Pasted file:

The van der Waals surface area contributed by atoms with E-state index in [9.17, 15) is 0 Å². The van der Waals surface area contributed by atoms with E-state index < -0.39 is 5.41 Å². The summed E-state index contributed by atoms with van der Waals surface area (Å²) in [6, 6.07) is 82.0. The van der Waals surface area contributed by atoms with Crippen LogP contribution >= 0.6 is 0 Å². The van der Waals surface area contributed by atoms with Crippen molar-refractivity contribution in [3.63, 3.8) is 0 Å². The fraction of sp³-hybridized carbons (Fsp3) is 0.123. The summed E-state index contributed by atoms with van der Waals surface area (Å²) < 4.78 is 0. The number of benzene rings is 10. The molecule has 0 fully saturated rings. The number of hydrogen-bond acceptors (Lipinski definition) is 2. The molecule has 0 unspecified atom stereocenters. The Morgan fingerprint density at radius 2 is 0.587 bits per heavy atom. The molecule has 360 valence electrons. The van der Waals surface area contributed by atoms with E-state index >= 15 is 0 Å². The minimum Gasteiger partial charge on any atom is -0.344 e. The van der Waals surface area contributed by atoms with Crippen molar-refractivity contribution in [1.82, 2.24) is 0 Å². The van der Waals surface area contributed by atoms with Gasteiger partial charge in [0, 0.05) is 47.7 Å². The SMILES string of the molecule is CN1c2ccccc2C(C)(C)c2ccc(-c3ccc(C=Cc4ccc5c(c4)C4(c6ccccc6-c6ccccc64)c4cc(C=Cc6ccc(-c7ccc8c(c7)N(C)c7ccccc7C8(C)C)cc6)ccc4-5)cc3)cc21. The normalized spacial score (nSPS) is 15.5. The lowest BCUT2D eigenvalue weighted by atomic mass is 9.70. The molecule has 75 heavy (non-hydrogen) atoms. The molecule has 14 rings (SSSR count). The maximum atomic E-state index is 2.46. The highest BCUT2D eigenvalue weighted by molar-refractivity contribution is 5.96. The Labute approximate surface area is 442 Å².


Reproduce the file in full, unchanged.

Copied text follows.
The van der Waals surface area contributed by atoms with E-state index in [9.17, 15) is 0 Å². The van der Waals surface area contributed by atoms with E-state index < -0.39 is 5.41 Å². The summed E-state index contributed by atoms with van der Waals surface area (Å²) in [6, 6.07) is 82.0. The van der Waals surface area contributed by atoms with Crippen LogP contribution >= 0.6 is 0 Å². The van der Waals surface area contributed by atoms with Crippen molar-refractivity contribution in [3.63, 3.8) is 0 Å². The fraction of sp³-hybridized carbons (Fsp3) is 0.123. The summed E-state index contributed by atoms with van der Waals surface area (Å²) < 4.78 is 0. The number of benzene rings is 10. The molecule has 0 fully saturated rings. The number of hydrogen-bond acceptors (Lipinski definition) is 2. The molecule has 0 unspecified atom stereocenters. The Morgan fingerprint density at radius 2 is 0.587 bits per heavy atom. The molecule has 360 valence electrons. The van der Waals surface area contributed by atoms with E-state index >= 15 is 0 Å². The minimum Gasteiger partial charge on any atom is -0.344 e. The van der Waals surface area contributed by atoms with Crippen molar-refractivity contribution in [1.82, 2.24) is 0 Å². The van der Waals surface area contributed by atoms with Gasteiger partial charge in [0, 0.05) is 47.7 Å². The SMILES string of the molecule is CN1c2ccccc2C(C)(C)c2ccc(-c3ccc(C=Cc4ccc5c(c4)C4(c6ccccc6-c6ccccc64)c4cc(C=Cc6ccc(-c7ccc8c(c7)N(C)c7ccccc7C8(C)C)cc6)ccc4-5)cc3)cc21. The normalized spacial score (nSPS) is 15.5. The lowest BCUT2D eigenvalue weighted by atomic mass is 9.70. The molecule has 75 heavy (non-hydrogen) atoms. The molecule has 14 rings (SSSR count). The maximum atomic E-state index is 2.46. The highest BCUT2D eigenvalue weighted by molar-refractivity contribution is 5.96. The Labute approximate surface area is 442 Å².